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Old 11-11-2015, 12:06 PM   #41
City: Seattle
Vessel Name: Destiny
Vessel Model: Puget Trawler Euro
Join Date: Apr 2014
Posts: 10
Originally Posted by Tangler View Post
I have a Europa with the same problems you describe...dont trust the survey results as the hammer and moisture meter only point out the worst spots. see my thread "dissasembly of flying bridge-experience anyone?" describing the whole thing..I note the deck has been coated on your boat...sometimes they coat the deck trying to avoid repairing the damage properly. that never works..wood rot grows even when dry..unless fixed it will proceed to eat your boat. you would have to start at the bridge and work your way back. I found all round the hatch, accross the stern and all four corners were bad but repairable. It will be better than new when I am done. your choice is - do you want to spend time fixing...or cruising? I think of it in terms of how much fuel that money would have bought...

We have a Puget Trawler 1977 Europa that had the same issues and our surveyor was not as thorough as yours! So we had the upper deck resurfaced and $13,000 later have a nice upper deck. Being new to trawlers, this was an expensive mistake on our part. Apparently the Taiwan trawlers used cheap plywood that tends to delaminate over time. Especially when exposed to water. It is the weakness of these boats. Ive been told by numerous folks, keep it under cover or else it will deteriorate quickly. So we spend extra for covered moorage. That has been the best money spent for us, keeps the boat dry and protected, and nice when we are ready to go cruising.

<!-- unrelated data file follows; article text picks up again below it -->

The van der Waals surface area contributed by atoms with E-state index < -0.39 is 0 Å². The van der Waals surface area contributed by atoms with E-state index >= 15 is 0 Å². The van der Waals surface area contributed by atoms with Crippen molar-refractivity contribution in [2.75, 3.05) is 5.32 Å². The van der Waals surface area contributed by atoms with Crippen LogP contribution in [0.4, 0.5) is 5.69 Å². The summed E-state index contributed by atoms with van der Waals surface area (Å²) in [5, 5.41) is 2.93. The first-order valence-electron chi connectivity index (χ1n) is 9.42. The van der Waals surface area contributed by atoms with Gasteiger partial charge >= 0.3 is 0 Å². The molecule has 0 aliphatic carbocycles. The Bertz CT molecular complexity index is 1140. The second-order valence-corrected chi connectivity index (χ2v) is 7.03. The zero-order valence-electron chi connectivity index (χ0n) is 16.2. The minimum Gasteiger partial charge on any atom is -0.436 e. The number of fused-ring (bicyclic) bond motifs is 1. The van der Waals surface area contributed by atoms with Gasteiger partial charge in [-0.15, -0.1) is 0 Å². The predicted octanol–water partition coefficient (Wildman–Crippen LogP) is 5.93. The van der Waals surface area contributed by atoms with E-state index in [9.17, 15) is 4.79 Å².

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Old 11-18-2015, 07:03 PM   #42
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City: San Francisco
Vessel Name: Shellbourne
Vessel Model: 1978 Mainship 34 Perkins T6.354
Join Date: Dec 2014
Posts: 171
I have a 1978 Mainship, it has a similar flybridge that extends to form a roof over the cockpit. I suspected there was moisture, even though there are no soft spots. Realistically, any boat that old with plywood core fiberglass is going to have some intrusion. So one day last year I drilled a hole up into the ceiling but not all the way through. As I expected there was some dampness. I believe I caught it in time, before rotting set in to cause any soft spots. So I decided to ventilate the core and drilled a few holes, 1 inch diameter into the ceiling, in various places. Some were bone dry, some showed moisture. A year later I occasionally check the holes for moisture in the core and there is none.

I don't believe wood should be fully encased, and I recall from Chapman's that it's bad to paint all sides of wood since it needs some places to allow the moisture to escape. I pushed little aluminum louvered vent caps into holes and they look fine. I think it should be standard practice to provide ventilation to wooden cores.